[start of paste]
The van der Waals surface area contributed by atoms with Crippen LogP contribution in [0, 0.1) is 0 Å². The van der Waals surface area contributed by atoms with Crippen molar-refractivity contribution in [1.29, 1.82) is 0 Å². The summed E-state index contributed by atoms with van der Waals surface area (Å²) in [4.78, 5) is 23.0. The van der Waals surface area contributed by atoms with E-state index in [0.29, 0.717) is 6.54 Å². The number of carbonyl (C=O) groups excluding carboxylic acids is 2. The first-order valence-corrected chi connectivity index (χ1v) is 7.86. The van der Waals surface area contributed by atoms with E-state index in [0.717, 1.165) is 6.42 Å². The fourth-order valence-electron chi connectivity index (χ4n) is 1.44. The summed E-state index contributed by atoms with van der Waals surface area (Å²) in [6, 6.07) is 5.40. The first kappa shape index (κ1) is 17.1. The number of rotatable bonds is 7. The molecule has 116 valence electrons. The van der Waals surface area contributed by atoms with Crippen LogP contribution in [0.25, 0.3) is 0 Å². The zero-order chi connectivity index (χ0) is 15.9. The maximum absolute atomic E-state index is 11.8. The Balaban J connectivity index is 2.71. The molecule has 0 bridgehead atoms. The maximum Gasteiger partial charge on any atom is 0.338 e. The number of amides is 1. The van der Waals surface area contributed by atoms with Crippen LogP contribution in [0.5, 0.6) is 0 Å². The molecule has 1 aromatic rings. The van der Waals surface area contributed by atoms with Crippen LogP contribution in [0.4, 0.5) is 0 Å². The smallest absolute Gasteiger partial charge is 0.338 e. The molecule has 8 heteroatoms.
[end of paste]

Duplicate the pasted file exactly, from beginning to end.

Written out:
The van der Waals surface area contributed by atoms with Crippen LogP contribution in [0, 0.1) is 0 Å². The van der Waals surface area contributed by atoms with Crippen molar-refractivity contribution in [1.29, 1.82) is 0 Å². The summed E-state index contributed by atoms with van der Waals surface area (Å²) in [4.78, 5) is 23.0. The van der Waals surface area contributed by atoms with E-state index in [0.29, 0.717) is 6.54 Å². The number of carbonyl (C=O) groups excluding carboxylic acids is 2. The first-order valence-corrected chi connectivity index (χ1v) is 7.86. The van der Waals surface area contributed by atoms with E-state index in [0.717, 1.165) is 6.42 Å². The fourth-order valence-electron chi connectivity index (χ4n) is 1.44. The summed E-state index contributed by atoms with van der Waals surface area (Å²) in [6, 6.07) is 5.40. The first kappa shape index (κ1) is 17.1. The number of rotatable bonds is 7. The molecule has 116 valence electrons. The van der Waals surface area contributed by atoms with Crippen LogP contribution in [0.25, 0.3) is 0 Å². The zero-order chi connectivity index (χ0) is 15.9. The maximum absolute atomic E-state index is 11.8. The Balaban J connectivity index is 2.71. The molecule has 0 bridgehead atoms. The maximum Gasteiger partial charge on any atom is 0.338 e. The number of amides is 1. The van der Waals surface area contributed by atoms with Crippen LogP contribution in [0.5, 0.6) is 0 Å². The molecule has 1 aromatic rings. The van der Waals surface area contributed by atoms with Crippen LogP contribution in [0.4, 0.5) is 0 Å². The smallest absolute Gasteiger partial charge is 0.338 e. The molecule has 8 heteroatoms.